The cross-sectional dimensions of the cavity will be selected according to the number and sizes of conductors to be twisted. For example in a first embodiment of wire twister, the cavity will have a cross-section at its open end of about 42.5 mm. In a second embodiment, the cavity will have a cross-section at its open end of about 5.83.5 mm. In a third embodiment, the cavity will have a cross-section at its open end of about 7.94.8 mm. The sides of the cavity may be inclined to the axis of the body. The angle of inclination of one of the pairs of opposite sides is preferably greater than the angle of inclination of the other pair of opposite sides, more preferably from about 1 to about 4 greater, especially about 2 greater. Preferably, when the cavity is substantially rectangular, the longer pair of sides is inclined at the larger angle to the axis. For example the shorter pair of sides may be inclined at 5 to the axis, and the longer pair at 7 to the axis. The body of the twister may include a lead-in portion at the open end of the cavity, so that the sides of the cavity are inclined at an angle of from about 30 to 60 over a depth of about 2 to 4 mm. In the embodiments described above, the cross-sectional areas of the cavity are measured at the base of the lead-in portion of the twister body.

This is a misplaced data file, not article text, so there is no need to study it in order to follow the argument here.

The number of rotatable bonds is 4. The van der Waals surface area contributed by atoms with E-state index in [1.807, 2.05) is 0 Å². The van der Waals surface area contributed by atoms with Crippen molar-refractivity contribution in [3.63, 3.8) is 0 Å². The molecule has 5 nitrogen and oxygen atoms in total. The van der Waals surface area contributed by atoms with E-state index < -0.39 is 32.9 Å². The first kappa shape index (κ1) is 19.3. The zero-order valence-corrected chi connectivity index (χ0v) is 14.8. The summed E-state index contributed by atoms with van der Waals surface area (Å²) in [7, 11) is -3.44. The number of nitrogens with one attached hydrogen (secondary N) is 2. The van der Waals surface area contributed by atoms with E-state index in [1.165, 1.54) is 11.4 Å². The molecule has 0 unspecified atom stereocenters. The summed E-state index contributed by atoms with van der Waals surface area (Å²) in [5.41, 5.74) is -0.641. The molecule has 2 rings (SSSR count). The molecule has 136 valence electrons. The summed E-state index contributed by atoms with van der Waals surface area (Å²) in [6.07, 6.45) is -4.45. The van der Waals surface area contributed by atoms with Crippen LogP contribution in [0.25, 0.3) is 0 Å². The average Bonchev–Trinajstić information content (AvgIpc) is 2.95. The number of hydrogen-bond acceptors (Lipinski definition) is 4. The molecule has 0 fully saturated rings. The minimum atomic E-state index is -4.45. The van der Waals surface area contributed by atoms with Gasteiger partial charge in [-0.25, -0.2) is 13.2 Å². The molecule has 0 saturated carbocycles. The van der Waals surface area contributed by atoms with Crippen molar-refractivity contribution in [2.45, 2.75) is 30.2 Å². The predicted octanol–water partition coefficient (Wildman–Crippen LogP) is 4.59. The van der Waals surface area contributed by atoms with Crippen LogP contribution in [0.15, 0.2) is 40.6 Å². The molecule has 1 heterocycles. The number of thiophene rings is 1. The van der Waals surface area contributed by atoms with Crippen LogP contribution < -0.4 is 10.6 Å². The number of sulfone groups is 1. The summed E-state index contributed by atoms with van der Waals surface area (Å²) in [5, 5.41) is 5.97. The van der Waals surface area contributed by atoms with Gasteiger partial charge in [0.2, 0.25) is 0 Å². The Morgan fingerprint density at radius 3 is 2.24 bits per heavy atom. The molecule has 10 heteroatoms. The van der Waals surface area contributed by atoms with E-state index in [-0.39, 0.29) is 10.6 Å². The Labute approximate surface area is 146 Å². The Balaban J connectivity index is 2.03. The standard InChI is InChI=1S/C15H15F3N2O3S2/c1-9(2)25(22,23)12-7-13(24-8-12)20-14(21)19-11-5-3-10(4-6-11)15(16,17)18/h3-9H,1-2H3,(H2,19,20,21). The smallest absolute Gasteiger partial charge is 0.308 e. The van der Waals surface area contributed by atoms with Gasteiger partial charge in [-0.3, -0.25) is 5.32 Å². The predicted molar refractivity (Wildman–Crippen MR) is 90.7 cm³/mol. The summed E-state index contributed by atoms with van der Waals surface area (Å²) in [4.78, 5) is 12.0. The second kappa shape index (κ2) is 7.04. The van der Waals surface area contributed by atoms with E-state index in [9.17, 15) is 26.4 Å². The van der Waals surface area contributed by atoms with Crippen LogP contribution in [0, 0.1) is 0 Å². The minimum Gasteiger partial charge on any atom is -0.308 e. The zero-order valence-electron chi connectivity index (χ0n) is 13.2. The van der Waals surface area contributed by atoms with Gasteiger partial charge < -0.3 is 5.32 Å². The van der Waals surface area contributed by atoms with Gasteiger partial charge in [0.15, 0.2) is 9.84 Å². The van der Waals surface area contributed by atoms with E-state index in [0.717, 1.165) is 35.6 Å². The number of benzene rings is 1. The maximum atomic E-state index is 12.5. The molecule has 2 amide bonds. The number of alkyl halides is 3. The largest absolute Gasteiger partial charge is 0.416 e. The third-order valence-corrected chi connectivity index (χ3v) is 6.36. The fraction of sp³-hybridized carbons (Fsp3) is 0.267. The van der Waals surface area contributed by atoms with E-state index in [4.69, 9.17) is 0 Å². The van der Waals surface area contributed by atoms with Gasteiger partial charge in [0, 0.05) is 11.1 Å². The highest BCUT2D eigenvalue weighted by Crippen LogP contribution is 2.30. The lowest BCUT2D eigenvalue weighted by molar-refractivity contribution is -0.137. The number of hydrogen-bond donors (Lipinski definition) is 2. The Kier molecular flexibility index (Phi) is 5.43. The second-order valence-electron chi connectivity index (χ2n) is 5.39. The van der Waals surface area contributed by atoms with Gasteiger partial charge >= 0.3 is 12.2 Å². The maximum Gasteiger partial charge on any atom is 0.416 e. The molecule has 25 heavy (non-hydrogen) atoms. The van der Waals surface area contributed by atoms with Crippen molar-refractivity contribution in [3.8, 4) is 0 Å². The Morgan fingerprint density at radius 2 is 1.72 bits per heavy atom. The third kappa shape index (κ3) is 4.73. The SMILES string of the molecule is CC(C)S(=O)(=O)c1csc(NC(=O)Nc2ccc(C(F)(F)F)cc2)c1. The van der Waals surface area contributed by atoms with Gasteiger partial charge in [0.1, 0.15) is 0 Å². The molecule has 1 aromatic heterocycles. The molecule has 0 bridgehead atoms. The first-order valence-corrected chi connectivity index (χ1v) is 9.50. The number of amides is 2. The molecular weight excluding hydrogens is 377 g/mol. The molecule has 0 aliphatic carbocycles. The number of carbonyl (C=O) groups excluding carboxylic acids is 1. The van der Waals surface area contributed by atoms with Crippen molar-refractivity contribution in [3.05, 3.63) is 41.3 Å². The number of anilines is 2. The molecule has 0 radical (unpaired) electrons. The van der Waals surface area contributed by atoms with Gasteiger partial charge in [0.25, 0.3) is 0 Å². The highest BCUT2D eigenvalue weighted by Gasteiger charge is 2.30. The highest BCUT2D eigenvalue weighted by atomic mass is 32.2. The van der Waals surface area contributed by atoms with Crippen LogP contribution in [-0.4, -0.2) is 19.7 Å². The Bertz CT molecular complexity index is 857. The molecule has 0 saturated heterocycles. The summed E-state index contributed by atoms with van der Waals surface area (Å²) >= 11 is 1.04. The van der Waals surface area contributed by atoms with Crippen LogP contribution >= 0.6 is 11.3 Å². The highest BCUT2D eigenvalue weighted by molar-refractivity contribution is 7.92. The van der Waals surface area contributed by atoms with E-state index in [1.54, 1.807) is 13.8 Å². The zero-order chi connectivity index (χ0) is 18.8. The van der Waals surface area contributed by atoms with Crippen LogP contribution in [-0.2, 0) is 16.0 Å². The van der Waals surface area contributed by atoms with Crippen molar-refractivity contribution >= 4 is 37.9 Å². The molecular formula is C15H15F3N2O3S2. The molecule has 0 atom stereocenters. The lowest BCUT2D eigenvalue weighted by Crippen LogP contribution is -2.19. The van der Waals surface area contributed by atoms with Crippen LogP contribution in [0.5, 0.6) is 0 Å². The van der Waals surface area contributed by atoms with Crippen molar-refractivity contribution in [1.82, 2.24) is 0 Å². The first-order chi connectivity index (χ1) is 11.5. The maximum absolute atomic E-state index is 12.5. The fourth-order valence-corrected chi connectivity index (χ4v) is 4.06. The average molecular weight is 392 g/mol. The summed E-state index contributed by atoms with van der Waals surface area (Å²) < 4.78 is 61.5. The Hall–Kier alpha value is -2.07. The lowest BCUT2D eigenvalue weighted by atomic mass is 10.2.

The wire twister of the invention may include means for imparting rotational movement to the body. For example, the body may be attached to a power drive, although it is preferred that the drive be a low speed drive to allow the degree of twist imparted to the conductors to be controlled. A drive speed of less than about 150 RPM is preferred. Alternatively, the body may be attached to a tool which gives rise to rotational movement as a result of being squeezed manually.

The wire twister used in the present method may be formed as part of another tool, for example in a moulded handle of a tool such as a screwdriver.

BRIEF DESCRIPTION OF THE DRAWINGS

FIG. 1 is an elevational view of a wire twister according to the invention;

FIG. 2 is a view of one end of the wire twister shown in FIG. 1;

FIG. 3 is a view of the other end of the wire twister shown in FIG. 1; and